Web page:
DAYSEY MAYME AND HER FOLKS A Strange Light in the Heavens. By Francis L. Garside. It is quite the fashion to abuse the men. A fashion that has lasted long er than hobble skirts, and that will prevail long after the new pannier overskirts are forgotten. Women meet at afternoon teas and abuse the men, who are downtown earning a living. Later in the even ing they gather in halls and abuse the. men, leaving the babies at home with the men while they do it. A favorite failing for abuse is the charge made against the mien that thev carouse around at night. Mrs. Lysander John Appleton makes this particular masculine weakness her hobby, giving the impression that Ly sander John is at that vtery moment frivolling up and down beneath the electric lights. That he knows seventeen different ways for playing soltaire is never made public at these meetings. The man who knows seventeen different ways of playing soltaire is either con fined in jail or a model husband. Ly sander John is not confined ...
THE LIGHTHOUSE KEEPER. [Newspaper Article] — Stratford Sentinel and Briagolong Express — 23 August 1912
THE LIGHTHOUSE KEEPER. Every third month a broadshould jred, squarely built man promenaded along (he quays of the little fishing village on the island of Pelworm. He ?as dressed in a black Prince Albert v.-oat, white vest and stovepipe hat when he walked along- the quays, but when he disappeared he took up his vocation of attending, the lighthouse on Bishop's Rock. Why he had entered this branch of the Govenrment service I have never been able to find out. Now, at the iige of forty-nine years, he was filled with a horror of the sea, and the. Prince Albert coat he wore during his week off, he put on as a protest against his work. Nothing gave him more pleasure than to be taken for a drummer. 'The sea is as smooth as a polished floor,' he said to me one day when we were sitting together on the shore looking westward to where the light house was dimly visible against the sky. 'but the sea is treacherous. 'Around Bishop's Rock there are undertows, currents and eddies which nobody knows....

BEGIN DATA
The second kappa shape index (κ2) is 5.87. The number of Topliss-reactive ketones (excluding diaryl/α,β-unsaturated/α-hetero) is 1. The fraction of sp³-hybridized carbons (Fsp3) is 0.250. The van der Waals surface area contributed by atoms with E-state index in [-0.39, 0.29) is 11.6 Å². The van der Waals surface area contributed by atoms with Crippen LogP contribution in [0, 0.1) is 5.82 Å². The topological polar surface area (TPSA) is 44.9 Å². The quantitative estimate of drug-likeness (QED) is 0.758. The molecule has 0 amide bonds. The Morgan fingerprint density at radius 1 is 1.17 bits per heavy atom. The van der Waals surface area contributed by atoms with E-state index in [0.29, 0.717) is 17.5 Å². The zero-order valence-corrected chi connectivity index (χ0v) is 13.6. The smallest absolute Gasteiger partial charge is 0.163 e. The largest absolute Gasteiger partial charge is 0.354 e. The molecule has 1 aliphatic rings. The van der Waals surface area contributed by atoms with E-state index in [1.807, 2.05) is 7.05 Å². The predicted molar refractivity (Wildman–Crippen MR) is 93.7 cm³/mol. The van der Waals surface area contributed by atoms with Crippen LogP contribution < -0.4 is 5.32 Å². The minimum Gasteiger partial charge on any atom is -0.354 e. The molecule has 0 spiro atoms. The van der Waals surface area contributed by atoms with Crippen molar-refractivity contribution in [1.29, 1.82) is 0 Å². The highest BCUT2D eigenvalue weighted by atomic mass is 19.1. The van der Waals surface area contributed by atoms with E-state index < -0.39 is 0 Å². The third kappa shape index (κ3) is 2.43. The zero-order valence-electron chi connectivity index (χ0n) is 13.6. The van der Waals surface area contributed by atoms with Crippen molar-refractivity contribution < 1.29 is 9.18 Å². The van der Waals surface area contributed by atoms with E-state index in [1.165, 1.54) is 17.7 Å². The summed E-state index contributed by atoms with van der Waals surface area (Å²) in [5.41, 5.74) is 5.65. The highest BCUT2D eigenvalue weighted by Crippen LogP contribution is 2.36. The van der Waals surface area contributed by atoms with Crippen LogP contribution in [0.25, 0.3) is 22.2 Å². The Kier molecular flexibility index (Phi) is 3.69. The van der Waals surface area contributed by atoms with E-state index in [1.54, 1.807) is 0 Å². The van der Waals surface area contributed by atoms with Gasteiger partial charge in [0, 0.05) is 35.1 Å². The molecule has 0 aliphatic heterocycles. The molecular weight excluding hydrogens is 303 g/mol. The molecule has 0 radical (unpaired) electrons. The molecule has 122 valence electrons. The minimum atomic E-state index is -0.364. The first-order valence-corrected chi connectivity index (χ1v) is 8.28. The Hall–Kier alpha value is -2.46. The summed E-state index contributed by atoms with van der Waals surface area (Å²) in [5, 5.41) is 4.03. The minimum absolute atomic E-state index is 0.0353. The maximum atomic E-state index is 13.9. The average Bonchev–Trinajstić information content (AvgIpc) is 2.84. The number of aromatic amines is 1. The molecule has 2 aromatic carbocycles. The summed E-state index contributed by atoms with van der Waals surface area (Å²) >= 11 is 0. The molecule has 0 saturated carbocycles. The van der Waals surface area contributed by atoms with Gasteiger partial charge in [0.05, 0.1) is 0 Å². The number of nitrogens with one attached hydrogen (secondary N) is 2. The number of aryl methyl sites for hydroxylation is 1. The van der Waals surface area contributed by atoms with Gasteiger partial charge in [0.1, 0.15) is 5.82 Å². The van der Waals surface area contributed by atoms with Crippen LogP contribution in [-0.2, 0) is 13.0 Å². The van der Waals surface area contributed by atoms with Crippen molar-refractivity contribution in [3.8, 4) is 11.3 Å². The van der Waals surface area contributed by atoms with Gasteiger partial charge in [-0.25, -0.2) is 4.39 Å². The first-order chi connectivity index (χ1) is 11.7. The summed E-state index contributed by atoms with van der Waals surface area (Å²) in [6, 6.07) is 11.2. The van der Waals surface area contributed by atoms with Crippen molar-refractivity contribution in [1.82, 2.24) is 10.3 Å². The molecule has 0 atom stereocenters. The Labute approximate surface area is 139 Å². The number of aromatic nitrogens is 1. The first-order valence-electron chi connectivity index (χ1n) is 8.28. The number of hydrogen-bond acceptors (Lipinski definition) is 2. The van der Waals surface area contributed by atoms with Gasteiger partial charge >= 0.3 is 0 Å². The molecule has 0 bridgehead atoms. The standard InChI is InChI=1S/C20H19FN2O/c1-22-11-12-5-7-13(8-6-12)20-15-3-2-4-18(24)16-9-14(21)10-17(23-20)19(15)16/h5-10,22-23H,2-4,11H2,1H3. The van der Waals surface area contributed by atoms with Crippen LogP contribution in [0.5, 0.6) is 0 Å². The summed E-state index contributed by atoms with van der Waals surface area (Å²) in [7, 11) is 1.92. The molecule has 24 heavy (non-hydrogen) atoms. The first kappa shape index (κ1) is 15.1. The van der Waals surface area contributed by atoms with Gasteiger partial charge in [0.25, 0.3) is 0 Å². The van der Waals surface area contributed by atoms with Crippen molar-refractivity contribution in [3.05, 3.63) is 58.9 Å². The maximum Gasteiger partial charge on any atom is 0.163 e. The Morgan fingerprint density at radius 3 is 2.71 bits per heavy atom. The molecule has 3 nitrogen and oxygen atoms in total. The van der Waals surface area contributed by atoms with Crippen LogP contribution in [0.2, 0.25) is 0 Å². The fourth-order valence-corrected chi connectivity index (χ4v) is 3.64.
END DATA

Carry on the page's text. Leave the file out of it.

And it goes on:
AGRICULTURE. MAKING BUSH HAY. [Newspaper Article] — Stratford Sentinel and Briagolong Express — 23 August 1912
AGRICULTURE. ?- - ? ? w - ? MAKING BUSH HA*. In seasons of plenty the pastorahsi may, with advantage, save some of tlu best of his surplus grasses in the form of bush hay, or ensilage, and if graziers and dairymen considered this matter more fully thev would find themselves in a better position to meet Use ravages of the ^drought and severity of the winter months. One has only to take a trip through the dairying districts to see what state of affairs exists amongst most of the dairymen. Cows have died in lat-DTA nnmhfirs simnlv tlirnuorh star vation. and the farmers are a great deal to blame themselves., for not providing artificial fodder in the shape of either bush hay or ensilage. The simple rea son is that too much is being paid for lpnd, hence the farmer has to stock the land to the very utmost of its carry ing capacity during sprine when it is. at its he6t, to enable him to make both ends meet, and cutting a few acres of meadow hay, o. cultivating, say halfa dozen acres, is qu...
He'd Got It. [Newspaper Article] — Stratford Sentinel and Briagolong Express — 23 August 1912
He'd Got It. 'My son,' said the successful city merchant, whose scion had recently started in a shipping office, 'You can't get on in this world without push. Luck is all very well in its way, and may give a man a helping hand now and again, but it's as unreliable as — ha! ha! — the Australian climate, my boy. Take it from me, all the most successful men got on by push.' 'But, father ? ' 'No buts, Percy. Just bear my les son in mind — it's push that does it.' 'I know, father,' said the son gloom ily, 'I got it this morning.' 'Pray, tell me why the price of bread Has mounted up so high?' 'It is because,' the baker said, 'The wheat is dear to buy.' 'Then tell me why does wheat abide So high?' I asked the seer. 'Oh, that's gone upward,' he replied, 'Because the bread is dear!' There is no fool like the peace maker who interferes between hus band and wife. As an illustration of great devotion to truth, a would-be M.P. told his au ditors that he 'underwent a severe thrashing when a boy f...
INCREASED VALUE OF SHEEP. [Newspaper Article] — Stratford Sentinel and Briagolong Express — 23 August 1912